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Pandemic and the Watch Market

It is a safe bet that some version of the thought "where is this all heading?" enters everyone's mind at least once or twice a day as we muddle through this pandemic.  Perhaps it is indulgent to ask this question of the luxury watch market.  But an important part of getting through this moment is holding onto the things you care about.  Based upon my Instagram feed the #watchfam's passion has no doubt persisted.  I know I've been keen to gather some evidence about the path forward when it comes to the watch industry.

So on Saturday, March 20, I tuned in online, late, to the Antiquorum auction in Geneva of 270+ lots in order to get some sense of where we stand.  I live streamed the auction on YouTube and you can find it here
A screenshot of the Antiquorum live stream
As in so many things right now there was both good news and bad news.  I will lead with the good news since often that is easy to overlook.  The preowned market is still functioning, particularly in the mid-to-low four figure (CHF) price segment.  In no small part this has to do with the auction industry fully embracing online bidding so that "social distancing" need not impinge upon auction "attendance."  Passionate collectors with non-astronomical budgets are still out there, or at least dealers believe that is the case and they're willing to place auction bids accordingly.

Many of the Tudor lots, for example, were pleasantly well received.  A Tudor Ranger II in steel (reference 9111) sold for CHF 3,200, 28% above the high estimate. 
A Tudor "Monte Carlo" Chronograph from a 2017 Philips auction catalogue.
Full disclosure: as an owner of the Ranger-inspired North Flag, I have every reason to emphasize this result.  Two Submariner Tudors, references 702/0 and 94010 sold for CHF 8,600 and CHF 9,000, respectively.  These were 32%  and 50% above their high end estimates.  A block of IWC military watches with accessible prices did similarly well.  But as the Tudor lots reached a crescendo in the five figure territory the bidding tailed off and results were less impressive.  This is a theme to which I will return.

Even in the upper four or five figure range, if a lot in good condition appeared, and the reference has a passionate following, the buyers were there.  An Omega Speedmaster reference 145.012 featuring the legendary 321 movement sold for CHF 10,000, double the high estimate. 
The first three Speedmasters with reference 321 movements to have flown in space.
AP Royal Oaks were selling but not many performed impressively.  One exception was the AP Royal Oak Jumbo reference 15002 in yellow gold which was produced in a run of 27 and sold in 1999.  The hammer dropped at CHF 70,000 for this lot, which was at the high end of the estimate range.  But the auctioneer noted that this price was a world record for this reference.  A very rare Patek manual wind two hander reference 3574 in steel with hands and indices engraved in a "clous de Paris" style went for CHF 10,000, beating the high end of the estimate by CHF 1,000.  The auctioneer was grateful and said "thank you," almost in relief, after the hammer dropped.  A Patek Perpetual Calendar reference 3960G in white gold beat its high end estimate by the same margin, selling for CHF 36,000.  And a Rolex Sea-Dweller Comex reference 16660 full set in outstanding condition went for CHF 76,000, 17% above the high estimate.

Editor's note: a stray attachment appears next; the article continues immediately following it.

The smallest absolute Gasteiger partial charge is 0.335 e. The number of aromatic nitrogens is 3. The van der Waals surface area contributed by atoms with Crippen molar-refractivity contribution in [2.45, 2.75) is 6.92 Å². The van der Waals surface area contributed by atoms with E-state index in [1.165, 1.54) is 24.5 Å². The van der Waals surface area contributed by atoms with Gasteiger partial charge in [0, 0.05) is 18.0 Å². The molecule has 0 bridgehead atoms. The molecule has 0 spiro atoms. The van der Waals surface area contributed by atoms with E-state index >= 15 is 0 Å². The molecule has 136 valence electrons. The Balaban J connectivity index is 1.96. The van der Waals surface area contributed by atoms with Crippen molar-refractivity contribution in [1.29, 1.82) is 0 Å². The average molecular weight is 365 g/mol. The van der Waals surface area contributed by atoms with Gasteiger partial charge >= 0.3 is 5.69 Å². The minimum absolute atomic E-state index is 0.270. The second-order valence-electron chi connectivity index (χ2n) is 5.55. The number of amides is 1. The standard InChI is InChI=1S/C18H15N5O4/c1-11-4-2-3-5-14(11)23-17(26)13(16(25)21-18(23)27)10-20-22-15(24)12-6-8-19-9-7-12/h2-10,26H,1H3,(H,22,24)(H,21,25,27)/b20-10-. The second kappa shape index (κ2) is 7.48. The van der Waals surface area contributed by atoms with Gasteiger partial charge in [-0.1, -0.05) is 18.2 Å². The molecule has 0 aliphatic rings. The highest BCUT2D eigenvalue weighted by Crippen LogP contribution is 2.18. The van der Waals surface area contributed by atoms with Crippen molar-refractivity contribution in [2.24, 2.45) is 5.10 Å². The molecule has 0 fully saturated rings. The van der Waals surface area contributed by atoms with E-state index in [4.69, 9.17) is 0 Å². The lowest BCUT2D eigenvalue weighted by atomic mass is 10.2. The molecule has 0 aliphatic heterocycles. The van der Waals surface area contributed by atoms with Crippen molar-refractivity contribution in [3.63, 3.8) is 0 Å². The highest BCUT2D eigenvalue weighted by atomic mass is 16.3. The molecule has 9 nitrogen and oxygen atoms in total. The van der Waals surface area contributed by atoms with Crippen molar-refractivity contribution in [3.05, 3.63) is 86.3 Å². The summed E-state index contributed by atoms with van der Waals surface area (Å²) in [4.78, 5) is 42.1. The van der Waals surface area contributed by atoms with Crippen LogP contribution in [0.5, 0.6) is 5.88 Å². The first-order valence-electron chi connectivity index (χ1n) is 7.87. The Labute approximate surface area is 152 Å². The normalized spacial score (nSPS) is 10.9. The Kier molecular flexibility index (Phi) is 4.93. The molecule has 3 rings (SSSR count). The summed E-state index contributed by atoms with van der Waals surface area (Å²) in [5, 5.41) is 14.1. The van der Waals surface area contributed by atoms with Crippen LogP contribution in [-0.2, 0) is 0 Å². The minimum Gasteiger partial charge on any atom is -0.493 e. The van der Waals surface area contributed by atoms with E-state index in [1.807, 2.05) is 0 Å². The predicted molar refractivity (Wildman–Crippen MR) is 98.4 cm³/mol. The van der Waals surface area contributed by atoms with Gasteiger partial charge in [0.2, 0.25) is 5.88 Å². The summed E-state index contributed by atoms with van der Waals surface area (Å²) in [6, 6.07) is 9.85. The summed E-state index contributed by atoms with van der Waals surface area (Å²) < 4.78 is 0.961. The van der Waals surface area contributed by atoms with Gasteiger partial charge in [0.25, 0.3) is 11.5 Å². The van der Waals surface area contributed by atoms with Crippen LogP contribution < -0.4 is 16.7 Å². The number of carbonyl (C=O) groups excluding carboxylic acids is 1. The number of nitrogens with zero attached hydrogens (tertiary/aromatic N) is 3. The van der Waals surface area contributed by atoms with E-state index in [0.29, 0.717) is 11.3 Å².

As encouraging as these results are, though, I would note that they were the exceptions.  Many, many lots went for the low end of their estimate or simply went unsold.  At one point the auctioneer blazed past numerous Pateks unsold and at another point numerous Rolex vintage models went nowhere and I basically had to pick my jaw up off the floor.  A lot containing four Patek Perpetual Calendar with moonphase reference 3970 (in platinum, yellow gold, pink gold and white gold) drew only one bid of CHF 350,000 and failed to make its reserve. 
Cover of a 2017 Philips auction catalogue featuring the OG Paul Newman Rolex Newmand Daytona.
The final lot, a Rolex Daytona reference 6241 "Paul Newman" from circa 1967 went for the low end of its estimate at CHF 165,000.  xThis is still an impressive price but nowhere near the CHF 253,000 average price we saw for this reference in 2018.  Times have definitely changed.  If it was flooded it didn't sell.  If it was the most impressive Metiers D' Art you'd ever seen: nope. 


The big money in the watch game seems to have weakened the most and the fastest.  My guess is we will see this persist for upcoming auctions.  Estimates and reserves will begin to fall.  Auctions are probably where we will see the fastest response of prices to the unprecedeted uncertainty we're living through.  And in many ways the auction market serves as the lead sled dog: the grey market and retail will soon follow.  There is no question that certain references and price points will offer calm in the storm.  But we are definitely in for some turbulence.

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